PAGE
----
A key to passing an inspection is your partnership with maintenance mechanics. Our property requires a daily log of all work on equipment to verify maintenance and mechanical issues. This includes verifying that a piece of equipment has been properly locked out/tagged out. All mechanics must also be certified on safety on a yearly basis.

The final piece is to have your employees take ownership of the laundry as if it is their home away from home. Cleaning everything from the floors to wiping down the equipment is a way of life at our laundry. There is a sense of pride that exists when our operation is clean. We treat each day as if the president of our company will be visiting.

Consulting Services: David Chadsey, Capital Equipment Consulting, Winter Haven, Fla.

There are several different inspections that can occur throughout the year for a laundry operation. Understanding what the inspectors will be looking at and looking for is the key to being prepared.

Who is coming is central in understanding what areas of the operation will be inspected and at what level. Let’s take a look at what specific inspections might entail.

Corporate Supervisor: Environmental Services, Rooms Director

These are your own people. Unless there is a specific issue that is leading them to the laundry, these folks come in only when they have to.

chadsey-david.jpgYour immediate supervisor may be looking for production and cost reports, but typically these folks want a tour. Be prepared to show them the whole shebang, from mechanical room to loading dock.

Make sure engineering has plenty of notice. You want their shop area in order. If there is a piece of equipment in service or waiting for a part, put the panels and covers back on.

Don’t neglect the shipping area. These folks will recognize the packaging that arrives in their areas of responsibility. This is probably the only area of the laundry that is familiar to them. They love to see “their linen” staged and ready to ship.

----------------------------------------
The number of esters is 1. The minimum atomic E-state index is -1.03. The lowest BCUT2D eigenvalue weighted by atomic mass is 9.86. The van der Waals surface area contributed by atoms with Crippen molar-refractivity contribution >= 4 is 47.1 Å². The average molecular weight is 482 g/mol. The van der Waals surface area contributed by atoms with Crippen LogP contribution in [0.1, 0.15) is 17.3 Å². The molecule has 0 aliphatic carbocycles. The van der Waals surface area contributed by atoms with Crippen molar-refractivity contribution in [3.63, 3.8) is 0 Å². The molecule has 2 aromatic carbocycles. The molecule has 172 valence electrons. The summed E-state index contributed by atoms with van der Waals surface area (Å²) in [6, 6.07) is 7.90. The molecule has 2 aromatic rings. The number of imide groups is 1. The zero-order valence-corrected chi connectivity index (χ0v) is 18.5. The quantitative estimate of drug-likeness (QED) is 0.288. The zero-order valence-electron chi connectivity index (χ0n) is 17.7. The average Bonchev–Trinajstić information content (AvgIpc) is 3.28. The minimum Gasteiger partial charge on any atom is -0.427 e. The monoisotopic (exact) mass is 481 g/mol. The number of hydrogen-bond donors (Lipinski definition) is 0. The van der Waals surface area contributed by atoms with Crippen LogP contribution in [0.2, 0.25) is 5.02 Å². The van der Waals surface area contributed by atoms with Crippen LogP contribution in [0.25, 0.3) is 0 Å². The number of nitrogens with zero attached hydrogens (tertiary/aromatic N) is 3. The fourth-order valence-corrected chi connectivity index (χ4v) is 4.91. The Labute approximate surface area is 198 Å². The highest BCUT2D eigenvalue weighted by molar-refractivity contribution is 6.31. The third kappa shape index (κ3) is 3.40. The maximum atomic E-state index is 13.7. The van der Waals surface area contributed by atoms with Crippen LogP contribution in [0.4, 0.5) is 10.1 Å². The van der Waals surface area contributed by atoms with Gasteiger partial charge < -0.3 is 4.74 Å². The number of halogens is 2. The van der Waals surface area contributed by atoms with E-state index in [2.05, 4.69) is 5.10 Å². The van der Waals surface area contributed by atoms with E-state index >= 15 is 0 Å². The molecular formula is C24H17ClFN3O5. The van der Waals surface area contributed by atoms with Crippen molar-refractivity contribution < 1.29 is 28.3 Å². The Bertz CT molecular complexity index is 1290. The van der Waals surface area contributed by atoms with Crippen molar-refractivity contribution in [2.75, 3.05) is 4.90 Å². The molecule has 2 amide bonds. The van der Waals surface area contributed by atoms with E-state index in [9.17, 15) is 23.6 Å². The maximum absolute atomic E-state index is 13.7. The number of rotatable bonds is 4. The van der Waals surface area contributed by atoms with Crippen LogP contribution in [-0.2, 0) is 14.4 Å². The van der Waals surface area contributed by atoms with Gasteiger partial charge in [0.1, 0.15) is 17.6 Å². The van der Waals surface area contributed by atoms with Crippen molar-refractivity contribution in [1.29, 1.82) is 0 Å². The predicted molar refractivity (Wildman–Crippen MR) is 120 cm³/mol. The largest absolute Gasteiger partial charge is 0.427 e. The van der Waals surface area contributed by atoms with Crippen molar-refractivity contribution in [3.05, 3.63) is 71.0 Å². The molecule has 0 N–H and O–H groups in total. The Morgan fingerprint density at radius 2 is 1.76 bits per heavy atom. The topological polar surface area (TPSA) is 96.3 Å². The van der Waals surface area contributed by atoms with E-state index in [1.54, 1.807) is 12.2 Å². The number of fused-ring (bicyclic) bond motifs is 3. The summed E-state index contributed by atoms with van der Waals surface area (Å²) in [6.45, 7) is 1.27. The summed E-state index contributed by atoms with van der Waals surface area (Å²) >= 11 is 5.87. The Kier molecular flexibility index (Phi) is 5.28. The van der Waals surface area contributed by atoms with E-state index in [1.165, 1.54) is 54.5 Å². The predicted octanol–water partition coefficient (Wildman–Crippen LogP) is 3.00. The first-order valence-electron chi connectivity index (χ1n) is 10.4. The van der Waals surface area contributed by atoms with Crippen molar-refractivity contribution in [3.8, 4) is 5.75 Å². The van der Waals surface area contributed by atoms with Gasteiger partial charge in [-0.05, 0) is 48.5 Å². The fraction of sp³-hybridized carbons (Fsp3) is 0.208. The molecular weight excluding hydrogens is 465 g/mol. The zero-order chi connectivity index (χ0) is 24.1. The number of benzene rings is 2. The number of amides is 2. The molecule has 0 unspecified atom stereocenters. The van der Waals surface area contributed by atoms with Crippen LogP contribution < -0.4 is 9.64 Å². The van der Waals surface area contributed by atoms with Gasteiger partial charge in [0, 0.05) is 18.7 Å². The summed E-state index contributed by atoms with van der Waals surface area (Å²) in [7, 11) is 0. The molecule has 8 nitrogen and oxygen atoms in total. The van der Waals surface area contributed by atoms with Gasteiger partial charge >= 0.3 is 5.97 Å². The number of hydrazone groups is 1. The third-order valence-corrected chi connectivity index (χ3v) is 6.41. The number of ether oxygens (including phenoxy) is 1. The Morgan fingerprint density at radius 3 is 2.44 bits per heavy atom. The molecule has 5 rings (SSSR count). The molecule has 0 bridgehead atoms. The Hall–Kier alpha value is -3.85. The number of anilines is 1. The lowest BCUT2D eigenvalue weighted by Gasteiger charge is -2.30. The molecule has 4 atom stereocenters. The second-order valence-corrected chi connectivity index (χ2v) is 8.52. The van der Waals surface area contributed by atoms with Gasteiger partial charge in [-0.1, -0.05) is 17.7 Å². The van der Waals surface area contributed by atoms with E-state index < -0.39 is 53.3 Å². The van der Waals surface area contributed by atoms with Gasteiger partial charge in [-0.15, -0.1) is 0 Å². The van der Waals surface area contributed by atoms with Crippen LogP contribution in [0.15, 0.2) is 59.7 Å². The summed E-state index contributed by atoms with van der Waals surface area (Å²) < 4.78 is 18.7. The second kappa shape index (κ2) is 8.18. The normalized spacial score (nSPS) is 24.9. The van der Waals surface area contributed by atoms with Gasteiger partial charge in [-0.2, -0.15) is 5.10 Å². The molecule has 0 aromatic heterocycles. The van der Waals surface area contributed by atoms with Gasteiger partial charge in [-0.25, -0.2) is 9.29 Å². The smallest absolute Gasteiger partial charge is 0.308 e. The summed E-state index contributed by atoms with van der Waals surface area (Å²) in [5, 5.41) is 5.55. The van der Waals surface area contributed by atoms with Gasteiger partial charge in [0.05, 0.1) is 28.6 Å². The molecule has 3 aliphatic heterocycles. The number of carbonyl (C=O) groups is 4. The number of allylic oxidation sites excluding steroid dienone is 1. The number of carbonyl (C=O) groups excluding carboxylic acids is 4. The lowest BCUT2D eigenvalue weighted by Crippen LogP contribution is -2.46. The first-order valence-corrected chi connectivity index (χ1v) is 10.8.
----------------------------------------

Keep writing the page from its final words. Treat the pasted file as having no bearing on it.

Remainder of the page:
If you are looking for capital dollars within the next budget year, this is an excellent opportunity to point out where those dollars will improve your efficiency.

Current and Prospective Customers

A laundry inspection is almost always part of the process in securing new customers. Current customers will also typically inspect the laundry operation at times of renewal. It is important to step back and try to see the laundry through their eyes and from their perspective.

What are the specific processes that their linen goes through to ensure it is returned hygienically clean, and meeting their requirements for quality? If there is something unique that you offer to better meet their need, this is the time to show it off.

In addition to the processing features of a plant, COG (customer-owned goods) customers are interested in inventory control procedures. Walking them through the process helps educate them on your procedures and improves understanding.

Educated customers are typically easier to work with. Understanding your basic processes can help explain why turning their truckload of pool towels in two hours may be a challenge.

Compliance-Oriented Inspections

There are specific requirements in processing healthcare linen, which vary by state. If you are anticipating an inspection along the lines of Joint Commission or any compliance-oriented inspection, a key resource for being prepared is the Association for Linen Management’s Guide to Assessing Healthcare Laundry Quality.

The guide provides laundry management with guidelines, regulations and standards applicable to healthcare laundry services. State-specific standards are available with information on how to determine if your plant is in compliance.

The Healthcare Laundry Accreditation Council publishes standards for healthcare textile processing and provides accreditation for independent healthcare laundry operations.

Friday: Answers from the equipment manufacturing and long-term-care laundry sectors...